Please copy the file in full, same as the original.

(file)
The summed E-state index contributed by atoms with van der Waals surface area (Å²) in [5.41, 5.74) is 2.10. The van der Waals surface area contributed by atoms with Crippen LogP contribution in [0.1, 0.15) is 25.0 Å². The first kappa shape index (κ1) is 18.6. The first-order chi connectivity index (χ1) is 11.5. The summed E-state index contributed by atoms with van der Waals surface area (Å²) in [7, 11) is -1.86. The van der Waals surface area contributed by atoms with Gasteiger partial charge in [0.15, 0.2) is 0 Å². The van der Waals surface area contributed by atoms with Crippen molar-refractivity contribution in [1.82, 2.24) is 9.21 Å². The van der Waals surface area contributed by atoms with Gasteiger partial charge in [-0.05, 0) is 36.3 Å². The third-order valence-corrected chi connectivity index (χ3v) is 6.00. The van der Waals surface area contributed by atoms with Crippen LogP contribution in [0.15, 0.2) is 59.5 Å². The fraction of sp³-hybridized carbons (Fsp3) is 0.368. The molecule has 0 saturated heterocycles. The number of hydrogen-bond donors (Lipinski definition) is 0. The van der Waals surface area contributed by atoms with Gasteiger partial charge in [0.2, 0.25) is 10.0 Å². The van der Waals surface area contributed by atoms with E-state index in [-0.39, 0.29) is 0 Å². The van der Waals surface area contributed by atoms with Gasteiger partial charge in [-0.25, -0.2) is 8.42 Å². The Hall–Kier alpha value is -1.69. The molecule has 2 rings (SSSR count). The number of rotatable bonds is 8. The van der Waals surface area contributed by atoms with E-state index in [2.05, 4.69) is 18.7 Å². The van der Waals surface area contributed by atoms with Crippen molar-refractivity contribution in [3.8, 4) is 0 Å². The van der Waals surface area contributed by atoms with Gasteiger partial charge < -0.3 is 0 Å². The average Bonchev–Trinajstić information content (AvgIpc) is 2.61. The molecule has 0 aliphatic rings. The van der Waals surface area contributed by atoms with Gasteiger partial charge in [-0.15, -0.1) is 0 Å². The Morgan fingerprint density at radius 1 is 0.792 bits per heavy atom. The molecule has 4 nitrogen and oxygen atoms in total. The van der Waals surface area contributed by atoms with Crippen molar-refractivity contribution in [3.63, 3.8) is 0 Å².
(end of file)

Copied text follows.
The summed E-state index contributed by atoms with van der Waals surface area (Å²) in [5.41, 5.74) is 2.10. The van der Waals surface area contributed by atoms with Crippen LogP contribution in [0.1, 0.15) is 25.0 Å². The first kappa shape index (κ1) is 18.6. The first-order chi connectivity index (χ1) is 11.5. The summed E-state index contributed by atoms with van der Waals surface area (Å²) in [7, 11) is -1.86. The van der Waals surface area contributed by atoms with Gasteiger partial charge in [0.15, 0.2) is 0 Å². The van der Waals surface area contributed by atoms with Crippen molar-refractivity contribution in [1.82, 2.24) is 9.21 Å². The van der Waals surface area contributed by atoms with Gasteiger partial charge in [-0.05, 0) is 36.3 Å². The third-order valence-corrected chi connectivity index (χ3v) is 6.00. The van der Waals surface area contributed by atoms with Crippen LogP contribution in [0.15, 0.2) is 59.5 Å². The fraction of sp³-hybridized carbons (Fsp3) is 0.368. The molecule has 0 saturated heterocycles. The number of hydrogen-bond donors (Lipinski definition) is 0. The van der Waals surface area contributed by atoms with Gasteiger partial charge in [0.2, 0.25) is 10.0 Å². The van der Waals surface area contributed by atoms with E-state index in [-0.39, 0.29) is 0 Å². The van der Waals surface area contributed by atoms with Gasteiger partial charge in [-0.25, -0.2) is 8.42 Å². The Hall–Kier alpha value is -1.69. The molecule has 2 rings (SSSR count). The number of rotatable bonds is 8. The van der Waals surface area contributed by atoms with E-state index in [2.05, 4.69) is 18.7 Å². The van der Waals surface area contributed by atoms with Crippen molar-refractivity contribution in [3.8, 4) is 0 Å². The van der Waals surface area contributed by atoms with Gasteiger partial charge < -0.3 is 0 Å². The average Bonchev–Trinajstić information content (AvgIpc) is 2.61. The molecule has 0 aliphatic rings. The van der Waals surface area contributed by atoms with Gasteiger partial charge in [-0.15, -0.1) is 0 Å². The Morgan fingerprint density at radius 1 is 0.792 bits per heavy atom. The molecule has 4 nitrogen and oxygen atoms in total. The van der Waals surface area contributed by atoms with Crippen molar-refractivity contribution in [3.63, 3.8) is 0 Å².